The Founder: Is the Movie Based on Ray Kroc’s Story?

John Lee Hancock’s drama film ‘The Founder’ revolves around Ray Kroc, a traveling milkshake machine salesman in his fifties who gets impressed by McDonald’s, a San Bernardino-based restaurant run by brothers Richard “Dick” McDonald and Maurice “Mac” McDonald. The restaurant’s efficient operation stuns Ray, who has seen several inefficiently run fast-food joints during his career. He puts an end to his current job to supervise the franchising operations of the restaurant, marking the beginning of the astounding growth of the fast-food chain. Since McDonald’s is one of the largest restaurant chains in the world, the viewers must be intrigued to find out whether Ray’s saga is also inspired by a true story. Well, let us provide the answer!

The Founder: Ray Kroc’s McDonald’s Saga

Yes, ‘The Founder’ is based on a true story. John Lee Hancock’s film is a biographical account of Ray Kroc, who is renowned as the “founder” of McDonald’s despite not starting the company. Ray initially joined the company to oversee the franchising potential of the restaurant upon signing a deal with brothers Dick and Mac McDonald. His policies attracted franchisees from different parts of the nation and he ensured the quality of the service delivered at the places to guarantee the success of the restaurant’s expansion. He opened the first McDonald’s restaurant under his supervision in Des Plaines, Illinois.

Ray took out second mortgages of his and then-wife Ethel Fleming’s house to finance the Des Plaines restaurant. Around the same time, Ray joined hands with Harry J. Sonneborn, a finance expert who opened a new door for Ray to grow his McDonald’s empire. Harry came up with a scheme of Ray owning the lands where new franchises of the restaurant chain were to be built. The scheme not only gave Ray enough control over the franchisees but also a steady revenue stream. Harry became the keystone of Franchise Realty Corp., the company that dealt with the same land deals. By the early 1960s, Ray became confident that he can run the entire company on his own.

In 1961, Ray bought McDonald’s from Dick and Mac McDonald for $2.7 million. Although he didn’t have ready cash to pay the brothers, Harry played an integral role in securing the funds. As per reports, Ray allegedly had a handshake deal with the brothers to provide an annual royalty of 0.5% (1% in the film) upon the sale but the same wasn’t a part of any legally bound contracts, which made Ray not obliged to pay any annual royalty money to the starters of the restaurant chain. Harry remained Ray’s right-hand man as the president and CEO of the company till 1967. After Harry vacated the two positions, Ray became the president and CEO of McDonald’s from 1967 to 1973.

Under Ray, McDonald’s did wonders despite the heavy competition in the burger joint market. He made sure that the franchise had a presence in suburban regions of the nation, anticipating sales after the main business hours. Ray heavily relied on the hamburger preparation system introduced by Dick and Mac even after buying the company from them. He extensively instructed franchisees about the quality, quantity, uniformity of the food served, efficiency of the service, etc. to make sure that every franchise was producing admirable business. By the time of his death in 1984, McDonald’s grew from eight outlets to around 7,500 outlets worldwide, making a sale of around $8 billion globally.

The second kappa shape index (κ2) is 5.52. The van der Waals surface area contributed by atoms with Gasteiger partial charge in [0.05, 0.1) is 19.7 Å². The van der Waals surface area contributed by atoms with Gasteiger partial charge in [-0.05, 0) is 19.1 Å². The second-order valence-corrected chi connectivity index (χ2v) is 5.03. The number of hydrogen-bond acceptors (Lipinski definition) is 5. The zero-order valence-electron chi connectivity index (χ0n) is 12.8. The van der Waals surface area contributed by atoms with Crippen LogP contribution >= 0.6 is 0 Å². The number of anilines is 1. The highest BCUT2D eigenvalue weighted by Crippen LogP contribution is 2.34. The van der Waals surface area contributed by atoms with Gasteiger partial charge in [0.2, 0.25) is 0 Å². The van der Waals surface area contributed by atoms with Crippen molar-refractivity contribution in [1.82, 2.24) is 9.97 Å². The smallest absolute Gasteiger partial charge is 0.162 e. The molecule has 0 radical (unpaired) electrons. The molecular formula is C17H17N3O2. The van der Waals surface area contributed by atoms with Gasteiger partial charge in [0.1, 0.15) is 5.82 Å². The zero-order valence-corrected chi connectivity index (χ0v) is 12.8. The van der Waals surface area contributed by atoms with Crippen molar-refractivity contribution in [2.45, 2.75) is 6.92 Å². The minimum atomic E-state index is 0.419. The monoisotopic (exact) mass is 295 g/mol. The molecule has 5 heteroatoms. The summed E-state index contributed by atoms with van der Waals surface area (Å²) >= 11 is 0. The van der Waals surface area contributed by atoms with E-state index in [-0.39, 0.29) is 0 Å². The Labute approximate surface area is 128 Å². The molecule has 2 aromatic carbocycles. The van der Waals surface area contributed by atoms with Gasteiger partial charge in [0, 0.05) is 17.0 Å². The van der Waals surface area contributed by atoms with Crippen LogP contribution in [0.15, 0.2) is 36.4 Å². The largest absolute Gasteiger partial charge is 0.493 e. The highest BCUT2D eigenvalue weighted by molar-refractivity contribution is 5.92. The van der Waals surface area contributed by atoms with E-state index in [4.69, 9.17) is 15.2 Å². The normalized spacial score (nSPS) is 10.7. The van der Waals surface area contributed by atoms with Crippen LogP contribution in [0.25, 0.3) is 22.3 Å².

Ray Kroc//Image Credit: Biography/Wikimedia Commons

When Robert Siegel was commissioned to write the film, he was given ample resource materials concerning Ray. “I was handed a giant stack of transcripts and archival material, and then I just kind of didn’t look at it. You can get really lost in research. It’s a great way to procrastinate,” Siegel told NPR about the research behind writing the screenplay of the film. However, the screenwriter mostly relied on the businessman’s autobiography. “In this case, I just read – I read Ray Kroc’s autobiography. And then there was an unauthorized [biography],” he added.

Siegel and director John Lee Hancock did make several deviations from reality to portray Ray’s life in the film. In a pivotal scene, Ray meets Mac at a hospital to give him a blank cheque to buy the brothers out of the company. In reality, there was only a phone call between Ray and the brothers, the former asking the latter for a price. Although the film portrays Fred Turner as a hired hand in a restaurant when Ray spotted him, the two of them really got acquainted when the former wanted to buy a franchise with his friends. Turner eventually served McDonald’s as a CEO. Even though Ray is listed as the president of Franchise Realty Corp. in the film, Harry was the one who served in the position.

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